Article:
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answered prayers…

not long ago i read the book “going bovine” by libba bray.  it’s a brilliant book about a sixteen year old boy named cameron who has mad cow disease.  while cameron is dying of mad cow disease, he goes on these crazy adventures, perhaps in his mind, trying to find a cure.  he encounters all sorts of interesting characters and has all sorts of surreal experiences.

throughout his adventure, he is aided by a punk rock angel named dulcie.  she shows up every now and again to give him clues…to help him out a bit along the way.  dulcie explains to cameron about ‘the wishing tree’.  she tells him that it is a tree that grants wishes.  the branches are filled with people’s wishes. cameron questions her…wondering how everyone’s wishes could be granted no matter what.  this is dulcie’s reply:

“Well, you have to know what to wish for.  Take this one.”  She plucks a wish from high on a branch.  “I wish I were famous. Okay, first question: Why does this person want to be famous?  To be worshiped?  Adored?  To get noticed? To make gobs and gobs of money?  You have to look inside the wish and find the heart.  So maybe what this person really wants, the heart of it, is to find somebody who adores her.  She goes out to wherever it is people go to become famous and just gets knocked down and out and around like a pinball flipper.  And one day, as she’s walking on the beach totally bummed, this person comes along, and to him, she’s a rock star.  He adores her, and with him, she feels adored, famous.  In a roundabout way, she’s gotten what she really wanted.  Wish granted.”

to me, that is how prayer works.  in this way, i do believe that all prayers are answered.  i don’t believe in a god in the sky making arbitrary decisions based on how hard you pray or whether you do x, y, and z.  why would god do that?  why would god heal one baby and not another?  why would god want to punish us?  i don’t think god does or would.  i think this is a very human idea.  and humans are flawed…wounded…myself included.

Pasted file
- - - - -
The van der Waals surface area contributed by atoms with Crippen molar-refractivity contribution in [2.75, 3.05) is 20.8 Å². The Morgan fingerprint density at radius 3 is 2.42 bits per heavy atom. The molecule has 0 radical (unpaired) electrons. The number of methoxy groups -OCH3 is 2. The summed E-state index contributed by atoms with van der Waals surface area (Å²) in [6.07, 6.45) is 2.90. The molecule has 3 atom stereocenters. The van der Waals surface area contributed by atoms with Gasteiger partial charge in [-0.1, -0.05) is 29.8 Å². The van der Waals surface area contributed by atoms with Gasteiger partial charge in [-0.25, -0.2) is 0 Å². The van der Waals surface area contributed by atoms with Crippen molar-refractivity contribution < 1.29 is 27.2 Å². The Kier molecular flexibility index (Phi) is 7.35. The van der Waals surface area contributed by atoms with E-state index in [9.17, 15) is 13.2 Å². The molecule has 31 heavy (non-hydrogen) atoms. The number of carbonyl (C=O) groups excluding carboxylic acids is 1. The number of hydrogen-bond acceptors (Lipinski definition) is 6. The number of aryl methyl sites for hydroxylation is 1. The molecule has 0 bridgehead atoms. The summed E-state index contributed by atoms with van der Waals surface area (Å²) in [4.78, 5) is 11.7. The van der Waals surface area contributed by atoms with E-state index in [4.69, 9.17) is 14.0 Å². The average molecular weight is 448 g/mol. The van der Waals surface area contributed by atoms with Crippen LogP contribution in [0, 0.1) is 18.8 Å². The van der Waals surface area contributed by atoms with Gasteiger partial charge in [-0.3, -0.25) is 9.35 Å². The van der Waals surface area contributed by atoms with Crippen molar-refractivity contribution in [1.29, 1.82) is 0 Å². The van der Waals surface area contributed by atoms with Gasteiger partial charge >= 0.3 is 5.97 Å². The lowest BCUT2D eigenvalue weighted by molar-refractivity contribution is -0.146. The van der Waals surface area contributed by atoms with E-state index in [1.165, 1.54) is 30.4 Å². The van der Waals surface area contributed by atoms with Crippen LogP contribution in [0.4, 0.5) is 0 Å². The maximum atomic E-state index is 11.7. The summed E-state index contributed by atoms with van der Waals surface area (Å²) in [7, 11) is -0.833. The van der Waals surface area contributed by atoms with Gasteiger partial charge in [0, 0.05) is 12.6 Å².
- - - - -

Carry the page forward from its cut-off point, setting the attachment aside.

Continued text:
when i was a child, i prayed often…even though i wasn’t raised to believe in god.  our family wasn’t religious.  we never went to church.  my parents only saw the hypocrisy of religion.  i see that too, but i have always felt very connected spiritually.  it is something i have thought about and experienced for as long as i can remember…even as a small child.  as this small child, when i prayed…i never ever prayed for something concrete.  this made no sense to me.  why would god grant me a barbie and not the poor girl down the street?  i only prayed for peace and strength.  as i got older, i added understanding.   and now, i feel like i have all those things, although i can forget that i have them at times.

i think to pray, we have to open ourselves up to the power of the universe…or god, whichever word you feel comfortable using.  and this power is for all of us…for all of our higher goods.  i think prayer, or setting your intention, is just making the space for the thing you desire.   but just like in the book, i think people often don’t know what they are really praying for…i don’t think people often realize what is at the heart of their prayer or wish.   christopher reeve could have prayed 24 hours a day to be able to reverse the damage to his body that his accident caused.  i don’t believe any amount of praying would have done that for him.  but it seems to me, that he found peace…his truth.  i think that is at the heart of many prayers.

if someone is losing their house because of a bad financial situation, isn’t the heart of their prayer to feel safe?  to be taken care of?  is it really about a house?  we believe all too often that something outside ourselves will make us happy…and i think that usually we are mistaken.  it can feel good to connect and share things with others, to walk the path with someone, but the peace really comes from within us…we just make the mistake of thinking the thing outside of ourselves is what gave us the peace.  don’t get me wrong…we need each other.  we need connection…but we can’t get our self worth or peace from another person or thing.